He could only speculate on the reasons for why that is — population per capita, access to education, systemic economic disparity: “Unfortunately, blacks are underrepresented in lots of the metrics. All the traditional numbers that have been against African Americans is reflected in entrepreneurship.”
Even so, two of the firm’s most promising entrepreneurs from its fund one are minority founders, he says.
Cofounders invested around $600,000 in Jonathan Hayes, the African-American founder of RewardsStock, and around $900,000 in Monica Wood, the female founder of Myxx.
“Those are big investments for us. Both of those companies have had acquisition offers, so we feel good about those prospects.”
For Walk West’s Donald Thompson, who runs one of the fastest growing digital marketing agencies in the Triangle, it boils down to one basic principle: access.
As both an African-American serial entrepreneur and an angel investor, he has a unique perspective. He says it’s not so much “systemic factors” that hold back people of color and women in Raleigh, as it is “awareness and connectivity.”
“Ultimately in the investment community, it’s still who you know, who you spend time with, who your recommendation is, who gets you in that door.”
There are a “handful of VCs” open to investing in African American-led companies, he said, but they just don’t have the relationships or the comfort level to where these startups are seeking them out.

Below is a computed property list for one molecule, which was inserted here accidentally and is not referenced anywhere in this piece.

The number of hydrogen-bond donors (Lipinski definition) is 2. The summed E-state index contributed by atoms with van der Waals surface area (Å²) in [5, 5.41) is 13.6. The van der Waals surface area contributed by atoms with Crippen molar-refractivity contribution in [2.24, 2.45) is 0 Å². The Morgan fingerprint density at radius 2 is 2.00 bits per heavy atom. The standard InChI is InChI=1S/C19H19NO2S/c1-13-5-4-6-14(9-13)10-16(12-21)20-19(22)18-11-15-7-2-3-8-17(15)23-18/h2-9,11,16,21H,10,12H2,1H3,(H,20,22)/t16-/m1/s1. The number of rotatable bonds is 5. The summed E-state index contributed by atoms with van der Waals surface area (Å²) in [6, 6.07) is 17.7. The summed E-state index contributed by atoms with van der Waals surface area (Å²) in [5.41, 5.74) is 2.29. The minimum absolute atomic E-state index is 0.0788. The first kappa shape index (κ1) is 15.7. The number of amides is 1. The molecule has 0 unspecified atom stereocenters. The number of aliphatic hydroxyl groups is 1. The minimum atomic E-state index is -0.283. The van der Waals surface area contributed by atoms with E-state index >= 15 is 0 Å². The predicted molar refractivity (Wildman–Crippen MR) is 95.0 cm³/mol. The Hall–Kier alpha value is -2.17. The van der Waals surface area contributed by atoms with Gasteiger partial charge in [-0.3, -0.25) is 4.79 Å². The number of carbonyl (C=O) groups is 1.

Bottom line: “We’ve got to do a better job of making those connections,” he says.
At present, Thompson says he has around “seven figures of investment” in companies based here in the Triangle.
However, he’s quick to emphasize that he doesn’t exclusively invest in black-led startups.
“It’s probably 50/50,” he says of the breakdown.
“I’m looking for great ideas, great businesses; people I think I can work with. I certainly have, I don’t want to say soft spot, but an openness to looking at those opportunities differently. Because of that, I do get a look from a lot of companies with African American leaders.”
SpokeHub, a catalyst?
Among Thompson’s most recent investments is the black-led SpokeHub, a Durham-based social media startup that made headlines last year after raising $2 million from black angel investors in 2018. They were also part of the inaugural class of AU’s Black Founders Exchange program back in 2016.
Thompson was not part of that initial round, but has since contributed to an ongoing fundraise and now serves on the board as its executive chairman. The group recently had an executive shakeup, replacing its chief executive officer with Pamela Bishop — an African-American woman and former Cisco executive.
Thompson says there’s a lot more in store for the startup, and believes SpokeHub is not the exception, but rather a catalyst for better things to come.
Its co-founder and head of business development, Richard Berryman III, agrees.
“To a fault, we’re optimistic people. It doesn’t matter the situation. We’re going to continue to press forward, build the companies as we see fit,” he says.
Still, there’s still much work to be done.
“I like how intentional American Underground was in seeking out Google for Startups and creating a Black Founders program. The question is, can that be done with another large organization? I think so.”